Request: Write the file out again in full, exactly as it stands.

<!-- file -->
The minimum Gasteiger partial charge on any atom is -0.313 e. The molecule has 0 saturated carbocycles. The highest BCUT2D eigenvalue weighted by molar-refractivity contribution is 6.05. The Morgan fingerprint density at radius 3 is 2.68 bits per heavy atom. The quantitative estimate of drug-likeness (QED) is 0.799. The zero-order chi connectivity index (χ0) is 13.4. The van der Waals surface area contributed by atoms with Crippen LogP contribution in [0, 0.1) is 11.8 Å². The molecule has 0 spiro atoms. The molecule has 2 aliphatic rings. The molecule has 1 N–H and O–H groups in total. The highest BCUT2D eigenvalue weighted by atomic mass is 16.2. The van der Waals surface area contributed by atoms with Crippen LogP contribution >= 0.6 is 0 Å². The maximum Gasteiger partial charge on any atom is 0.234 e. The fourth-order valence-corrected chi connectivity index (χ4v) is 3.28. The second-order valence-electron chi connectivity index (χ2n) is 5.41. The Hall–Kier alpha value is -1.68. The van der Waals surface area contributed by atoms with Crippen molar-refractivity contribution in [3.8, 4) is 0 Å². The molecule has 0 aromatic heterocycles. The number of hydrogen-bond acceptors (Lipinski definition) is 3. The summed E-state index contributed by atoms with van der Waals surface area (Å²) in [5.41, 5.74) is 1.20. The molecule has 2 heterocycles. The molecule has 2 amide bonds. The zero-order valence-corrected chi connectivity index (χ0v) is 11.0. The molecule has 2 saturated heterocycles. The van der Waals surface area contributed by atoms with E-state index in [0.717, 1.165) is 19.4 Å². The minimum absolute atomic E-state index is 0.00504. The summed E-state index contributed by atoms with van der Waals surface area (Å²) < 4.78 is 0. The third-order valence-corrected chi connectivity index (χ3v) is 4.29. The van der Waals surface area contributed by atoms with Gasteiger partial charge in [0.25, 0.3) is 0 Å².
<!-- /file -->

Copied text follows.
The minimum Gasteiger partial charge on any atom is -0.313 e. The molecule has 0 saturated carbocycles. The highest BCUT2D eigenvalue weighted by molar-refractivity contribution is 6.05. The Morgan fingerprint density at radius 3 is 2.68 bits per heavy atom. The quantitative estimate of drug-likeness (QED) is 0.799. The zero-order chi connectivity index (χ0) is 13.4. The van der Waals surface area contributed by atoms with Crippen LogP contribution in [0, 0.1) is 11.8 Å². The molecule has 0 spiro atoms. The molecule has 2 aliphatic rings. The molecule has 1 N–H and O–H groups in total. The highest BCUT2D eigenvalue weighted by atomic mass is 16.2. The van der Waals surface area contributed by atoms with Crippen LogP contribution >= 0.6 is 0 Å². The maximum Gasteiger partial charge on any atom is 0.234 e. The fourth-order valence-corrected chi connectivity index (χ4v) is 3.28. The second-order valence-electron chi connectivity index (χ2n) is 5.41. The Hall–Kier alpha value is -1.68. The van der Waals surface area contributed by atoms with Crippen molar-refractivity contribution in [3.8, 4) is 0 Å². The molecule has 0 aromatic heterocycles. The number of hydrogen-bond acceptors (Lipinski definition) is 3. The summed E-state index contributed by atoms with van der Waals surface area (Å²) in [5.41, 5.74) is 1.20. The molecule has 2 heterocycles. The molecule has 2 amide bonds. The zero-order valence-corrected chi connectivity index (χ0v) is 11.0. The molecule has 2 saturated heterocycles. The van der Waals surface area contributed by atoms with E-state index in [0.717, 1.165) is 19.4 Å². The minimum absolute atomic E-state index is 0.00504. The summed E-state index contributed by atoms with van der Waals surface area (Å²) < 4.78 is 0. The third-order valence-corrected chi connectivity index (χ3v) is 4.29. The van der Waals surface area contributed by atoms with Gasteiger partial charge in [0.25, 0.3) is 0 Å².